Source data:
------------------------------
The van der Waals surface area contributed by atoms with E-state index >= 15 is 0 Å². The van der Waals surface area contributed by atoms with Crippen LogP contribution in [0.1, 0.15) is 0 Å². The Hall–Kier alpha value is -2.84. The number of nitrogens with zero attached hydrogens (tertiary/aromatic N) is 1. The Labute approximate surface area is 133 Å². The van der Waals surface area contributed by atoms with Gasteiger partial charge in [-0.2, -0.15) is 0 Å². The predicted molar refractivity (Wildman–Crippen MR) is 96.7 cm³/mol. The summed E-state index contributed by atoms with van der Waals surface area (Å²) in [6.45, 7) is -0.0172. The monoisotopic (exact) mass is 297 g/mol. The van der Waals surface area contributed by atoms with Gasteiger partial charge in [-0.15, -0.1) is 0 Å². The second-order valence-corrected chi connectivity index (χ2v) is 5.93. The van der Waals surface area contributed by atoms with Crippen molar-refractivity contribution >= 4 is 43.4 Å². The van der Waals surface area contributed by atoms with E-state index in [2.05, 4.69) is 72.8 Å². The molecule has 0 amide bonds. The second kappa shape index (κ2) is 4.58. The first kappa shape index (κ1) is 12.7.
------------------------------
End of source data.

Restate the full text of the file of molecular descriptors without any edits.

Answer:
The van der Waals surface area contributed by atoms with E-state index >= 15 is 0 Å². The van der Waals surface area contributed by atoms with Crippen LogP contribution in [0.1, 0.15) is 0 Å². The Hall–Kier alpha value is -2.84. The number of nitrogens with zero attached hydrogens (tertiary/aromatic N) is 1. The Labute approximate surface area is 133 Å². The van der Waals surface area contributed by atoms with Gasteiger partial charge in [-0.2, -0.15) is 0 Å². The predicted molar refractivity (Wildman–Crippen MR) is 96.7 cm³/mol. The summed E-state index contributed by atoms with van der Waals surface area (Å²) in [6.45, 7) is -0.0172. The monoisotopic (exact) mass is 297 g/mol. The van der Waals surface area contributed by atoms with Gasteiger partial charge in [-0.15, -0.1) is 0 Å². The second-order valence-corrected chi connectivity index (χ2v) is 5.93. The van der Waals surface area contributed by atoms with Crippen molar-refractivity contribution >= 4 is 43.4 Å². The van der Waals surface area contributed by atoms with E-state index in [2.05, 4.69) is 72.8 Å². The molecule has 0 amide bonds. The second kappa shape index (κ2) is 4.58. The first kappa shape index (κ1) is 12.7.